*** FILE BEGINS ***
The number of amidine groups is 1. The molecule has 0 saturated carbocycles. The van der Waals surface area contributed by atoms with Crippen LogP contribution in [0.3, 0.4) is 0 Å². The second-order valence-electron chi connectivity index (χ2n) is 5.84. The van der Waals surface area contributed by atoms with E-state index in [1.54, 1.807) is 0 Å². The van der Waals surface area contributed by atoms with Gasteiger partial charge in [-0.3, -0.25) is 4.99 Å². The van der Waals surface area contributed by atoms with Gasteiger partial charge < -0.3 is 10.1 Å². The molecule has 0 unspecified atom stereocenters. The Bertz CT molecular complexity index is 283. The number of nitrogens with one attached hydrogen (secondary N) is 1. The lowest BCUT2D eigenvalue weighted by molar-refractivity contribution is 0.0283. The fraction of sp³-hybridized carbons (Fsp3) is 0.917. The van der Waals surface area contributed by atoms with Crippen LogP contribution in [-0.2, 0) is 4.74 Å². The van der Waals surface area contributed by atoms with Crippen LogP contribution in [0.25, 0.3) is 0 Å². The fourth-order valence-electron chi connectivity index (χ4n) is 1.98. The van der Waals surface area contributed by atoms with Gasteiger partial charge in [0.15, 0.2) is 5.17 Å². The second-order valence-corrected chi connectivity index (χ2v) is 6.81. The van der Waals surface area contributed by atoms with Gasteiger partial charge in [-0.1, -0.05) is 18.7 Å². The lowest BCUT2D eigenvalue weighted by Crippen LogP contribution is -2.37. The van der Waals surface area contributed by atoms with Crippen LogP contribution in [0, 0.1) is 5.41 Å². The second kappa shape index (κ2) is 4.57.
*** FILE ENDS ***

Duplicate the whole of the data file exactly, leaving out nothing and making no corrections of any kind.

The number of amidine groups is 1. The molecule has 0 saturated carbocycles. The van der Waals surface area contributed by atoms with Crippen LogP contribution in [0.3, 0.4) is 0 Å². The second-order valence-electron chi connectivity index (χ2n) is 5.84. The van der Waals surface area contributed by atoms with E-state index in [1.54, 1.807) is 0 Å². The van der Waals surface area contributed by atoms with Gasteiger partial charge in [-0.3, -0.25) is 4.99 Å². The van der Waals surface area contributed by atoms with Gasteiger partial charge < -0.3 is 10.1 Å². The molecule has 0 unspecified atom stereocenters. The Bertz CT molecular complexity index is 283. The number of nitrogens with one attached hydrogen (secondary N) is 1. The lowest BCUT2D eigenvalue weighted by molar-refractivity contribution is 0.0283. The fraction of sp³-hybridized carbons (Fsp3) is 0.917. The van der Waals surface area contributed by atoms with Crippen LogP contribution in [-0.2, 0) is 4.74 Å². The van der Waals surface area contributed by atoms with Crippen LogP contribution in [0.25, 0.3) is 0 Å². The fourth-order valence-electron chi connectivity index (χ4n) is 1.98. The van der Waals surface area contributed by atoms with Gasteiger partial charge in [0.15, 0.2) is 5.17 Å². The second-order valence-corrected chi connectivity index (χ2v) is 6.81. The van der Waals surface area contributed by atoms with Gasteiger partial charge in [-0.1, -0.05) is 18.7 Å². The lowest BCUT2D eigenvalue weighted by Crippen LogP contribution is -2.37. The van der Waals surface area contributed by atoms with Crippen LogP contribution in [0, 0.1) is 5.41 Å². The second kappa shape index (κ2) is 4.57.